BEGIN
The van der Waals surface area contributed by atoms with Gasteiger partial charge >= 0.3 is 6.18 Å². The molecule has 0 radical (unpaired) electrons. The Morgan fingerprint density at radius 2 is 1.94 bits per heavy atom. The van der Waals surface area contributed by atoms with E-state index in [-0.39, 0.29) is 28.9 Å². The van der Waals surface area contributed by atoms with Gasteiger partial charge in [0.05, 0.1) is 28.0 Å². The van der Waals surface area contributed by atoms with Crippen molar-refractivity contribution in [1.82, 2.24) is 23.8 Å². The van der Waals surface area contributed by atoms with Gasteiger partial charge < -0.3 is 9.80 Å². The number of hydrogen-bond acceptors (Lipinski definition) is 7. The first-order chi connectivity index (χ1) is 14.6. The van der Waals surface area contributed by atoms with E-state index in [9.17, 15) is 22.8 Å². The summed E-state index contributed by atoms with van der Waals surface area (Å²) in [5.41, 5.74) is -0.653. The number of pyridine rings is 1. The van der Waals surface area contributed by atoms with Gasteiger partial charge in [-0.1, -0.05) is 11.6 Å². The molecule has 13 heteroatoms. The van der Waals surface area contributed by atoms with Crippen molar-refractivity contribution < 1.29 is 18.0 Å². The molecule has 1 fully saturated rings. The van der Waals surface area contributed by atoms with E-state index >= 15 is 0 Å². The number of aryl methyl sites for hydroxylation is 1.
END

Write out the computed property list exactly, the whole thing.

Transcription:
The van der Waals surface area contributed by atoms with Gasteiger partial charge >= 0.3 is 6.18 Å². The molecule has 0 radical (unpaired) electrons. The Morgan fingerprint density at radius 2 is 1.94 bits per heavy atom. The van der Waals surface area contributed by atoms with E-state index in [-0.39, 0.29) is 28.9 Å². The van der Waals surface area contributed by atoms with Gasteiger partial charge in [0.05, 0.1) is 28.0 Å². The van der Waals surface area contributed by atoms with Crippen molar-refractivity contribution in [1.82, 2.24) is 23.8 Å². The van der Waals surface area contributed by atoms with Gasteiger partial charge < -0.3 is 9.80 Å². The number of hydrogen-bond acceptors (Lipinski definition) is 7. The first-order chi connectivity index (χ1) is 14.6. The van der Waals surface area contributed by atoms with E-state index in [9.17, 15) is 22.8 Å². The summed E-state index contributed by atoms with van der Waals surface area (Å²) in [5.41, 5.74) is -0.653. The number of pyridine rings is 1. The van der Waals surface area contributed by atoms with Gasteiger partial charge in [-0.1, -0.05) is 11.6 Å². The molecule has 13 heteroatoms. The van der Waals surface area contributed by atoms with Crippen molar-refractivity contribution < 1.29 is 18.0 Å². The molecule has 1 fully saturated rings. The van der Waals surface area contributed by atoms with E-state index >= 15 is 0 Å². The number of aryl methyl sites for hydroxylation is 1.